Economics / Business

WSJ’s Amity Shlaes argues for further capital gains tax reductions, in her article ‘Three Policies That Gave Us the Jobs Economy;’ “Capital gains tax cuts, deregulation to allow easier investment in growth companies, and the protection of intellectual property created a boom.”

“Many wealthy people did indeed make more money as a result, including some of those less-lovable billionaires on Wall Street. But they then invested in companies like Apple.”

But Apple was an exception. Most venture capital went into small start-up companies who were designed to be bought later. The payoff for VCs wasn’t the continued growth of that particular company – it was that company being bought out by a larger fish. Most VCs pocketed their profits and walked away to find the next startup. They were nowhere to be found when companies like Lucent, Sun Microsystems, Hewlett-Packard and Dell started going south.

“A second policy change came in pension law. In 1974, the Employee Retirement Income Security Act, known as Erisa, codified the common law prudent-man principle by warning pension investors that they might be neglecting their fiduciary responsibilities if they invested in risky projects like Apple. The pension funds and portfolio investors duly stayed away. That changed when the definitions were relaxed later in the 1970s, as Josh Lerner and Paul Alan Gompers have noted in “The Money of Invention.” Pension funds could again tell themselves and their clients that they were acting responsibly when they invested in start-ups. The funds began to put more cash into venture capital.”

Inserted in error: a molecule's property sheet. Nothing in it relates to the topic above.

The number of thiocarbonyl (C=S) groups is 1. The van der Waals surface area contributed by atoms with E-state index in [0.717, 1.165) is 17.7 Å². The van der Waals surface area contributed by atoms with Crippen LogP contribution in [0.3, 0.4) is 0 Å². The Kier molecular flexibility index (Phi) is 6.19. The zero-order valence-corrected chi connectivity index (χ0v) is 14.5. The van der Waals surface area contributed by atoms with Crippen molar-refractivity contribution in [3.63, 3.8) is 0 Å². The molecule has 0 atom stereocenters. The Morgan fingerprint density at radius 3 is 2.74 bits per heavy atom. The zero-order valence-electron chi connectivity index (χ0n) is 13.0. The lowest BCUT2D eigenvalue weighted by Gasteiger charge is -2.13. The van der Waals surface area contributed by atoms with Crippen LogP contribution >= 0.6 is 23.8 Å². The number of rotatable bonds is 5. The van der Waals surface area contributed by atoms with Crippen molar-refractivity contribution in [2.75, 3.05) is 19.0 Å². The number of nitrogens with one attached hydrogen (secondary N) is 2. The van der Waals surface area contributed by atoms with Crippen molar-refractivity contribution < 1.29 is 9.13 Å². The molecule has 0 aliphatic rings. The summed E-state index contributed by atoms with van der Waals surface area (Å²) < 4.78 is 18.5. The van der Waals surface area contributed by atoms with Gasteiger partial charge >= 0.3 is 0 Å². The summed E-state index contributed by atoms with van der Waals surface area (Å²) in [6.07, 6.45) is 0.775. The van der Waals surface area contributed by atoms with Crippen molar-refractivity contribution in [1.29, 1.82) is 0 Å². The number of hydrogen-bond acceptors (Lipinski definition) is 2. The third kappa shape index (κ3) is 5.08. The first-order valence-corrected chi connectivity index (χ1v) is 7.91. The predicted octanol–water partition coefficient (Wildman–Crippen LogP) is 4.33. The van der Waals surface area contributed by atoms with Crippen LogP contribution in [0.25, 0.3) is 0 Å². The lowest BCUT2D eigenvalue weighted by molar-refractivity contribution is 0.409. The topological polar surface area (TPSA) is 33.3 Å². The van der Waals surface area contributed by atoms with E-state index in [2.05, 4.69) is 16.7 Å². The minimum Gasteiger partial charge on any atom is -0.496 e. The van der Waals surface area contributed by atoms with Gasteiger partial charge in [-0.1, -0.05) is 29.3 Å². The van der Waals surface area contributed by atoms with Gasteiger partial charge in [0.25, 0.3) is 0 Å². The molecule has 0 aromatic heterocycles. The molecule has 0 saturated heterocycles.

But not just venture capital – that’s a bit disingenuous. The funds began to put more cash into hedge funds. Pension funds rarely invested in single companies – their brokers traditionally mixed mutual funds with bonds and treasuries, but they got home run fever just like everyone else. How are G.E.’s pension obligations doing these days? Or Weyerhauser’s? Were the warnings about pensions investing heavily in derivatives overstated?

Otherwise, I think this is a pretty good article – pro-corporate without being condescending. And she manages to point out regulations that turned out to be onerous without drinking the absolutist kool-aid, i.e. All Regulations Are Bad, Fully Unfettered Is Good. Despite making lawyers happy (which the GOP is generally loath to do), and the gluttony of companies like Monsanto and ADM, she’s right about intellectual property rights overall.

“When it comes to taxes, the 1970s takeaway is that taxes on capital should always be lowered, and dramatically. Cutting a rich man’s tax can serve the lowliest citizens.”

A good prescription in the seventies. What she’s missing now is that corporations are no longer interested in allocating that money to either R&D or their American labor force. It didn’t make a lot of sense to ship labor overseas in the seventies. Now companies just hoard cash and buy back stock; conditions didn’t favor that in the seventies. Then came Reagan. Then came Gingrich. Then came Gramm-Leach-Bliley.


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